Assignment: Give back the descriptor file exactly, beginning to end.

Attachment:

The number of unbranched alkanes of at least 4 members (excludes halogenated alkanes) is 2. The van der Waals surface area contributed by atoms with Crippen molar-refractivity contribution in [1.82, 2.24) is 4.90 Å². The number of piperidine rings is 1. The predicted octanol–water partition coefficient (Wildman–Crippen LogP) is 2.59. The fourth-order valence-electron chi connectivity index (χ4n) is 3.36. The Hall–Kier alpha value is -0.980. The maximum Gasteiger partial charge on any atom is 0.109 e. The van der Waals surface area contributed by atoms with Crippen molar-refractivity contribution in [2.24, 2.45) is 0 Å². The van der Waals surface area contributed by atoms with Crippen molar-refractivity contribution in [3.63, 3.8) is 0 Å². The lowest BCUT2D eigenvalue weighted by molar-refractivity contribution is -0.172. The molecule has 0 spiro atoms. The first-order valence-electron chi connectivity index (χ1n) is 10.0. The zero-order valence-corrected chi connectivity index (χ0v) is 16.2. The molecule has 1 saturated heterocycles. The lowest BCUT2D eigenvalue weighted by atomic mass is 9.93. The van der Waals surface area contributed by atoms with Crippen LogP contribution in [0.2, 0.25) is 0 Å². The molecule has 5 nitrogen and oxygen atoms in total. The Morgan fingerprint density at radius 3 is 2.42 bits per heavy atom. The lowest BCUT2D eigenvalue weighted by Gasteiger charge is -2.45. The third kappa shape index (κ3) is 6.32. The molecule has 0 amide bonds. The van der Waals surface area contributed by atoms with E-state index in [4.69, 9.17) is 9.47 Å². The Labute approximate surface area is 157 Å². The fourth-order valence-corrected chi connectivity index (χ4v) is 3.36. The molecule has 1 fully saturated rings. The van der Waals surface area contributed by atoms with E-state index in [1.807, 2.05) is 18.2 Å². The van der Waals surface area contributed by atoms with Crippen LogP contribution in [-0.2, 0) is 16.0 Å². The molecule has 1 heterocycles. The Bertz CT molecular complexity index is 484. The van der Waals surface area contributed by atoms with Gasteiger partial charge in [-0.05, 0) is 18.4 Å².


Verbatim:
The number of unbranched alkanes of at least 4 members (excludes halogenated alkanes) is 2. The van der Waals surface area contributed by atoms with Crippen molar-refractivity contribution in [1.82, 2.24) is 4.90 Å². The number of piperidine rings is 1. The predicted octanol–water partition coefficient (Wildman–Crippen LogP) is 2.59. The fourth-order valence-electron chi connectivity index (χ4n) is 3.36. The Hall–Kier alpha value is -0.980. The maximum Gasteiger partial charge on any atom is 0.109 e. The van der Waals surface area contributed by atoms with Crippen molar-refractivity contribution in [2.24, 2.45) is 0 Å². The van der Waals surface area contributed by atoms with Crippen molar-refractivity contribution in [3.63, 3.8) is 0 Å². The lowest BCUT2D eigenvalue weighted by molar-refractivity contribution is -0.172. The molecule has 0 spiro atoms. The first-order valence-electron chi connectivity index (χ1n) is 10.0. The zero-order valence-corrected chi connectivity index (χ0v) is 16.2. The molecule has 1 saturated heterocycles. The lowest BCUT2D eigenvalue weighted by atomic mass is 9.93. The van der Waals surface area contributed by atoms with Crippen LogP contribution in [0.2, 0.25) is 0 Å². The molecule has 5 nitrogen and oxygen atoms in total. The Morgan fingerprint density at radius 3 is 2.42 bits per heavy atom. The lowest BCUT2D eigenvalue weighted by Gasteiger charge is -2.45. The third kappa shape index (κ3) is 6.32. The molecule has 0 amide bonds. The van der Waals surface area contributed by atoms with E-state index in [4.69, 9.17) is 9.47 Å². The Labute approximate surface area is 157 Å². The fourth-order valence-corrected chi connectivity index (χ4v) is 3.36. The molecule has 1 fully saturated rings. The van der Waals surface area contributed by atoms with E-state index in [1.807, 2.05) is 18.2 Å². The van der Waals surface area contributed by atoms with Crippen LogP contribution in [-0.2, 0) is 16.0 Å². The molecule has 1 heterocycles. The Bertz CT molecular complexity index is 484. The van der Waals surface area contributed by atoms with Gasteiger partial charge in [-0.05, 0) is 18.4 Å².